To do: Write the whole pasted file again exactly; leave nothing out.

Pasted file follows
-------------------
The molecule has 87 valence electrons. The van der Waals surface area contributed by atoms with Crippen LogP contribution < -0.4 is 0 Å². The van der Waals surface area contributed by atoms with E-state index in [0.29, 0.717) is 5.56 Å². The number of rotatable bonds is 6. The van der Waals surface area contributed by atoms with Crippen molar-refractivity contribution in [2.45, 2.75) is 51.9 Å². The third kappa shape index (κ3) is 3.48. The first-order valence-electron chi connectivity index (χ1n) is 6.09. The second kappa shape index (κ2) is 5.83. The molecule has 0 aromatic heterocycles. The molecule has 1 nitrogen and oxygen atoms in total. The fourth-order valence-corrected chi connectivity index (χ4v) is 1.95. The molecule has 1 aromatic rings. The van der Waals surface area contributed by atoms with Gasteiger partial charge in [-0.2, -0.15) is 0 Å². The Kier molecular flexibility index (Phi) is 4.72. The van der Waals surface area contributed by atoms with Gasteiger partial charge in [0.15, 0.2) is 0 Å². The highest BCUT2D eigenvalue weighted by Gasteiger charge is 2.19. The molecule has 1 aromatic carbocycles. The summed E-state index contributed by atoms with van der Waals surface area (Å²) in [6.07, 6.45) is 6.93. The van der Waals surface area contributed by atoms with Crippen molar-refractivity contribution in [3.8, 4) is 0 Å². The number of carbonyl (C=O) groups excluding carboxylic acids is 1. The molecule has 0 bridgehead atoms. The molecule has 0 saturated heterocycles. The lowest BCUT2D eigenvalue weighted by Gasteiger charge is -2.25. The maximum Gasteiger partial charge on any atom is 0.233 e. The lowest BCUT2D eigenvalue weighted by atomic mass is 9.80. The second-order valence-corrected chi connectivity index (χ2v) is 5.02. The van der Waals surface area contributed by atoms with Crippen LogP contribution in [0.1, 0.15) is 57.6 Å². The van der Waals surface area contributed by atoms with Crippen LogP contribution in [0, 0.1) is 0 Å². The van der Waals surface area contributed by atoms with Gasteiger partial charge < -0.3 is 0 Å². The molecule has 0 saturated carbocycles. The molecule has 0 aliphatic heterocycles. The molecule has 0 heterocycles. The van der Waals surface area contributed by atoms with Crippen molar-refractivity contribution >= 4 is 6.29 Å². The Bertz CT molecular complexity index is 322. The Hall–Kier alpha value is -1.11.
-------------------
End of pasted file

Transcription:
The molecule has 87 valence electrons. The van der Waals surface area contributed by atoms with Crippen LogP contribution < -0.4 is 0 Å². The van der Waals surface area contributed by atoms with E-state index in [0.29, 0.717) is 5.56 Å². The number of rotatable bonds is 6. The van der Waals surface area contributed by atoms with Crippen molar-refractivity contribution in [2.45, 2.75) is 51.9 Å². The third kappa shape index (κ3) is 3.48. The first-order valence-electron chi connectivity index (χ1n) is 6.09. The second kappa shape index (κ2) is 5.83. The molecule has 0 aromatic heterocycles. The molecule has 1 nitrogen and oxygen atoms in total. The fourth-order valence-corrected chi connectivity index (χ4v) is 1.95. The molecule has 1 aromatic rings. The van der Waals surface area contributed by atoms with Gasteiger partial charge in [-0.2, -0.15) is 0 Å². The Kier molecular flexibility index (Phi) is 4.72. The van der Waals surface area contributed by atoms with Gasteiger partial charge in [0.15, 0.2) is 0 Å². The highest BCUT2D eigenvalue weighted by Gasteiger charge is 2.19. The molecule has 1 aromatic carbocycles. The summed E-state index contributed by atoms with van der Waals surface area (Å²) in [6.07, 6.45) is 6.93. The van der Waals surface area contributed by atoms with Crippen molar-refractivity contribution in [3.8, 4) is 0 Å². The number of carbonyl (C=O) groups excluding carboxylic acids is 1. The molecule has 0 bridgehead atoms. The molecule has 0 saturated heterocycles. The lowest BCUT2D eigenvalue weighted by Gasteiger charge is -2.25. The maximum Gasteiger partial charge on any atom is 0.233 e. The lowest BCUT2D eigenvalue weighted by atomic mass is 9.80. The second-order valence-corrected chi connectivity index (χ2v) is 5.02. The van der Waals surface area contributed by atoms with Crippen LogP contribution in [0.1, 0.15) is 57.6 Å². The van der Waals surface area contributed by atoms with Crippen LogP contribution in [0, 0.1) is 0 Å². The van der Waals surface area contributed by atoms with Gasteiger partial charge < -0.3 is 0 Å². The molecule has 0 saturated carbocycles. The molecule has 0 aliphatic heterocycles. The molecule has 0 heterocycles. The van der Waals surface area contributed by atoms with Crippen molar-refractivity contribution >= 4 is 6.29 Å². The Bertz CT molecular complexity index is 322. The Hall–Kier alpha value is -1.11.